The writer sees that this something called "Life" exists—he finds it in evidence everywhere. And he sees it always in its aspects of Substance and Mind. And he feels justified in regarding "Life" as always existing in, and manifesting in these aspects—always in conjunction—at least, Life "as we know it."

And he finds certain apparent Laws of Life in operation in the Universe to which all Life, in all of its aspects, is apparently amenable. And he feels justified in considering these Laws constant, and invariable, and unchangeable so long as the Universe, as it now is, exists.

And with the above views in mind, this book will proceed to a consideration of its subject, without attempting to peer behind the veil separating the Universe from its Causer—Life from its Source.

But in justice to reader, subject and writer, the latter has thought it well to state that he does recognize, not only the veil, but That-which-is-behind-the-Veil. To proceed without this statement would be unfair and misleading. The writer wishes to be understood positively upon this point, even though the declaration may bring forth the derisive jeer of those who feel that they "have outgrown" this conception; or else the calm, superior, pitying smile of those who feel that the Universe is its own Cause and Effect. By "Universe," the writer means "The whole body of Things" (Webster). His declaration means that he believes in "That-which-is-above-Things."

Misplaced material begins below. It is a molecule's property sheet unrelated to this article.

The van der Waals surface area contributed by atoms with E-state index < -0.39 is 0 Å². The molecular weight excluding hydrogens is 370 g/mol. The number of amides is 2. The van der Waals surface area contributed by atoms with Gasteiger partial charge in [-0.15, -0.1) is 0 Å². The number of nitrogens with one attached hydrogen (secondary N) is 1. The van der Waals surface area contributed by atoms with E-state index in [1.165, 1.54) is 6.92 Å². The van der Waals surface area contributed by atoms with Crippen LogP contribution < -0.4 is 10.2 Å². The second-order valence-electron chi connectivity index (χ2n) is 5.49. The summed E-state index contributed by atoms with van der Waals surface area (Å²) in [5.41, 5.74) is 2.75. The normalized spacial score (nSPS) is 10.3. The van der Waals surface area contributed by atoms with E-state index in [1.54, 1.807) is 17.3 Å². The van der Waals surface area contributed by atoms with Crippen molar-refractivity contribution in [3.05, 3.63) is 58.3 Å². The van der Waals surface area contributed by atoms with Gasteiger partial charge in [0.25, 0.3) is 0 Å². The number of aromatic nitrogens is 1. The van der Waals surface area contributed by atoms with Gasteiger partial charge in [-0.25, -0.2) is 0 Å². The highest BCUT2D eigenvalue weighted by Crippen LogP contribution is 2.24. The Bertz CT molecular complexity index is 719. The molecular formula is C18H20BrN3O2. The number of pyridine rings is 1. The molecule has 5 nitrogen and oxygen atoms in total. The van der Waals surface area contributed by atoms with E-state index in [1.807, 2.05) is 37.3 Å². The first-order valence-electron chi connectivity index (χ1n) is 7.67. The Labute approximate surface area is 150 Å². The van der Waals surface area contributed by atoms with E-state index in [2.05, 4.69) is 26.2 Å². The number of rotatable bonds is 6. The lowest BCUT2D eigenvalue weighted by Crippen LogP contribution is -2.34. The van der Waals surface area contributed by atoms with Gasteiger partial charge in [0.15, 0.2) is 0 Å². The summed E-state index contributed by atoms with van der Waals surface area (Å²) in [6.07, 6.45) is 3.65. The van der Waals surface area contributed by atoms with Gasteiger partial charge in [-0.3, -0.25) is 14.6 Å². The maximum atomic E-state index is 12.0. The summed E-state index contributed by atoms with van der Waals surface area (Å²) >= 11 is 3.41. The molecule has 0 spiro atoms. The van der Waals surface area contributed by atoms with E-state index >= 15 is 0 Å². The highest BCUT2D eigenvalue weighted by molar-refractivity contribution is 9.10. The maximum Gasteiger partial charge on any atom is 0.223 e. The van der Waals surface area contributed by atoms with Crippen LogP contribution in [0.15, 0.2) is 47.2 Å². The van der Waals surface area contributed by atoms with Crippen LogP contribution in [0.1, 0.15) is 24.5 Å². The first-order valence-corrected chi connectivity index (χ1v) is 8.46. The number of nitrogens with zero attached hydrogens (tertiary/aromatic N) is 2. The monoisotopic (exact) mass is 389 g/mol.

The writer prefers not to attempt to "define" THAT which he calls "The Infinite." The word "Infinite" means "without limit in time, space, power, capacity, knowledge or excellence" (Webster). And to "define" is to "limit"; "mark the limits of"; "mark the end of," etc. The term "define," as applied to "The Infinite," is ridiculous—an absurd paradox. The writer echoes Spinoza's statement: "To define God is to deny Him." And so there shall be no attempt at definition or limitation.

But the human mind, in considering the subject, is bound by its own laws to think of "The Infinite" as Real, and actually being and existent, if it thinks of It at all. And if it thinks of It as "Infinite," it must, by its own laws, think of It as Causeless; Eternal; Absolute; Everywhere-present; All-Powerful; All-Wise. The human mind is compelled to so consider The Infinite, if it thinks of It at all. But even in so thinking of It as "being" these things, it is doing something like "defining" or "limiting" It, for The Infinite must not only "be" those things, but it must "be" so much more, that "those things" are but as a grain of dust on the desert as compared to the real "Being" of The Infinite. For the "things" mentioned are but "finite" or "defined" things—things possessed by the Finite Things—and, at the best can be but symbols of the attributes or qualities of The Infinite; even the words "attributes" or "qualities" being an absurdity as applied to The Infinite. This view, also, must be reported by the human reason, if it thinks about the matter at all.